Two little Souljahs, too late? Finally, around Paragraph 13, a sentence that seems to recognize the problem:
But the remarks that have caused this recent firestorm weren't simply controversial. ... Instead, they expressed a profoundly distorted view of this country - a view that sees white racism as endemic, and that elevates what is wrong with America above all that we know is right with America;
As such, Reverend Wright's comments were not only wrong but divisive, divisive at a time when we need unity;
Doesn't Obama mean Rev. Wright's comments were 'not only divisive but wrong,' rather than the other way around? Isn't it worse to be wrong than "divisive"? Is unity the overriding virtue for Obama?
The only other Souljah-esque passages I picked up were a half-sentence on welfare [E.A.]:
A lack of economic opportunity among black men, and the shame and frustration that came from not being able to provide for one's family, contributed to the erosion of black families - a problem that welfare policies for many years may have worsened.
Also, a crucial but non-specific allusion to the way black anger "keeps us from squarely facing our own complicity in our condition," and an anti-victim paragraph about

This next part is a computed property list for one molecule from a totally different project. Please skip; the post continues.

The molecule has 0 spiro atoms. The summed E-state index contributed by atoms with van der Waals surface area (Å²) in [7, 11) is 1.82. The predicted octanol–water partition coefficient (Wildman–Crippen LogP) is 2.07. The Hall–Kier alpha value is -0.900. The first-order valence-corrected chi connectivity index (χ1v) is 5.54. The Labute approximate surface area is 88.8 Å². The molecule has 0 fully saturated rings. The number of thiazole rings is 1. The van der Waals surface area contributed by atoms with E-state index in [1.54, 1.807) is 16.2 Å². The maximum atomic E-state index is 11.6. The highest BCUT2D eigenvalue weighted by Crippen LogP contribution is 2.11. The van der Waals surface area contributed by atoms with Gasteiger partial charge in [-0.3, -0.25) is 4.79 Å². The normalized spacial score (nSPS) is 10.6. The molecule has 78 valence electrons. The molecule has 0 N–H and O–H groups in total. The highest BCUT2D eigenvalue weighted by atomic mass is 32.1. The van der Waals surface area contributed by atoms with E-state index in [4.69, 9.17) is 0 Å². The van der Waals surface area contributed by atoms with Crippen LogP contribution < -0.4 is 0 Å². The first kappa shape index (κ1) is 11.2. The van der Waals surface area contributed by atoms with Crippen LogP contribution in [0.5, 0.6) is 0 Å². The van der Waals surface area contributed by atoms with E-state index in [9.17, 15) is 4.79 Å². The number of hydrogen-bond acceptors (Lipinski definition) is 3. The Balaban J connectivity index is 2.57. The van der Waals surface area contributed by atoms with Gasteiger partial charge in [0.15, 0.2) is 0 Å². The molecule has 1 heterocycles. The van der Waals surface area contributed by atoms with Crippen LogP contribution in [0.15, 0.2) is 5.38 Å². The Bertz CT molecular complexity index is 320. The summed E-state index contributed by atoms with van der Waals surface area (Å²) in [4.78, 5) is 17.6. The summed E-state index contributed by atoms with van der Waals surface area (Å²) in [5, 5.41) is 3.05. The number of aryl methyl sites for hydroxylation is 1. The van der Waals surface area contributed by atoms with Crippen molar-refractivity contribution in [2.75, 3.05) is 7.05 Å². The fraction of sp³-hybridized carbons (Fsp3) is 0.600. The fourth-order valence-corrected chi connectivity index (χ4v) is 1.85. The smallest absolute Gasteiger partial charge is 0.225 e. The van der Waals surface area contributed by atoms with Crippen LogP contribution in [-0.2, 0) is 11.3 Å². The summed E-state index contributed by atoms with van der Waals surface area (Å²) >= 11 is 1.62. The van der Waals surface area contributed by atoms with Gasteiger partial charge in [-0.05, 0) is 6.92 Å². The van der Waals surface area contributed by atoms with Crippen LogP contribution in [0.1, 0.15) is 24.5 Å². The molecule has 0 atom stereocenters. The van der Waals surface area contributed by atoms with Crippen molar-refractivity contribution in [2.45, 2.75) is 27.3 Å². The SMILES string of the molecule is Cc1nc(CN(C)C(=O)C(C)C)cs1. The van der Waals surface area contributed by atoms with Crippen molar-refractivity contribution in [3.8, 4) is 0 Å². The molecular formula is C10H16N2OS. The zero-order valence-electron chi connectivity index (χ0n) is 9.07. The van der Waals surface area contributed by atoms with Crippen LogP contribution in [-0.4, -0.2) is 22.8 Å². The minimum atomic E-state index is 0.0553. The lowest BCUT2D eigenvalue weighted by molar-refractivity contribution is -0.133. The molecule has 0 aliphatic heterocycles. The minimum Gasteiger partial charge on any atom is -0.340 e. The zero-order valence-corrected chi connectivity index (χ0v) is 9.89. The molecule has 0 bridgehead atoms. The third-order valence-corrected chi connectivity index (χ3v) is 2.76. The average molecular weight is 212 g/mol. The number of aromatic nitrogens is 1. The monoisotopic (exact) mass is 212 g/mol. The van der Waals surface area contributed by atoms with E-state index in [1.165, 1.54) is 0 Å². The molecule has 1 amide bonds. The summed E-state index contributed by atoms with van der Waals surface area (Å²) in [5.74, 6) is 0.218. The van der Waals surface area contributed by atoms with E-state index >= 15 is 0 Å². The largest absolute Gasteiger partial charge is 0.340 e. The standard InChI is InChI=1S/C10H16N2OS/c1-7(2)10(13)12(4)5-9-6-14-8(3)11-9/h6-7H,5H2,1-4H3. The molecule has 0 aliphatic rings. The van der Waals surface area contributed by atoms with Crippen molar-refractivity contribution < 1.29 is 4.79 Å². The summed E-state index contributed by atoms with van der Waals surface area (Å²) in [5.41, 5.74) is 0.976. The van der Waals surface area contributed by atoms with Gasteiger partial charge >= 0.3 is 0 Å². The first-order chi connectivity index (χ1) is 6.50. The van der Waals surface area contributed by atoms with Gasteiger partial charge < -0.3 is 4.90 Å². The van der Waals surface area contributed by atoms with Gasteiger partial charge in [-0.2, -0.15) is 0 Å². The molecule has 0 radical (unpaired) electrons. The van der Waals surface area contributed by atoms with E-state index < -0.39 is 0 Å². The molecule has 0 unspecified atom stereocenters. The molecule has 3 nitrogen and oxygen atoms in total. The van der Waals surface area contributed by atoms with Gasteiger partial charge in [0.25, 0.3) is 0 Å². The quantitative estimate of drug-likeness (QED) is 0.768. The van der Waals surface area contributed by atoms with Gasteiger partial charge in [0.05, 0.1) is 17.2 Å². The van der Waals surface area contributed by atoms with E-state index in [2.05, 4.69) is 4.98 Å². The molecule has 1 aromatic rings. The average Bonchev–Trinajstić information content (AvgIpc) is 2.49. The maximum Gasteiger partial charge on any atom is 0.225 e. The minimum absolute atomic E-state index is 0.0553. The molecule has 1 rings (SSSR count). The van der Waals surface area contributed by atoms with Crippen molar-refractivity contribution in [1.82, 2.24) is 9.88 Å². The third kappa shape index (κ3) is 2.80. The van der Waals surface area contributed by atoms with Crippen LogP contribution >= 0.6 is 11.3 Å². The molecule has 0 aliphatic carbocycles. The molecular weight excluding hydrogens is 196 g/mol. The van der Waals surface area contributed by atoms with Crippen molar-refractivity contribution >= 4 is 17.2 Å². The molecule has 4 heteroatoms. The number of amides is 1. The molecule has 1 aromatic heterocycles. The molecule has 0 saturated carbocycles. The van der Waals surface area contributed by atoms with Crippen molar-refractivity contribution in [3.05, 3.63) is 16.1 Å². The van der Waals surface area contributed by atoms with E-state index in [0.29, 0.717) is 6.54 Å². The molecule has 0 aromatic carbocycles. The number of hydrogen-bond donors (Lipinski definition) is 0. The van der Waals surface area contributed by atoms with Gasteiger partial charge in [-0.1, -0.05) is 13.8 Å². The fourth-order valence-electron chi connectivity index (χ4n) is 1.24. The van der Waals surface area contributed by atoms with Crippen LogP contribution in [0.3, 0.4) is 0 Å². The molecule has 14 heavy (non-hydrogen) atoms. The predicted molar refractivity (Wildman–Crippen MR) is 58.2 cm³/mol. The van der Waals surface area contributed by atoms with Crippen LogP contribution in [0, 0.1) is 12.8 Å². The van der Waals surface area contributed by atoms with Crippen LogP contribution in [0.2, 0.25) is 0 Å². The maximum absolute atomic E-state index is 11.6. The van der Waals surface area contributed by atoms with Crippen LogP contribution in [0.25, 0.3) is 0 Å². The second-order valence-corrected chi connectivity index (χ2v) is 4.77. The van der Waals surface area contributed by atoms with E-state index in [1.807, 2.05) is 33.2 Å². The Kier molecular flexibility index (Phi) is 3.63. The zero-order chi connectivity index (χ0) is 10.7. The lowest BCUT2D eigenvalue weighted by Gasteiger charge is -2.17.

taking full responsibility for own lives - by demanding more from our fathers, and spending more time with our children, and reading to them, and teaching them that while they may face challenges and discrimination in their own lives, they must never succumb to despair or cynicism; they must always believe that they can write their own destiny.
All good, but Obama can be very pointed and specific when he wants to be (e.g. "purchase racial reconciliation on the cheap"). Here he keeps the anti-victim language at a muffled level of high generality. Obama doesn't talk about never-married mothers, for example, or non-marrying non-working fathers--all things Bill Clinton was able to mention. Obama talks about general "responsibility" and a failure to spend time reading. (Also note that it's not necessarily a violation of liberal orthodoxy to say that welfare policies worsened the black family problem--many liberals lamented that welfare checks went mainly to mothers, supplanting the role of fathers. The liberal solution, though, was to put the fathers on welfare too.)
Troublesome Equivalence II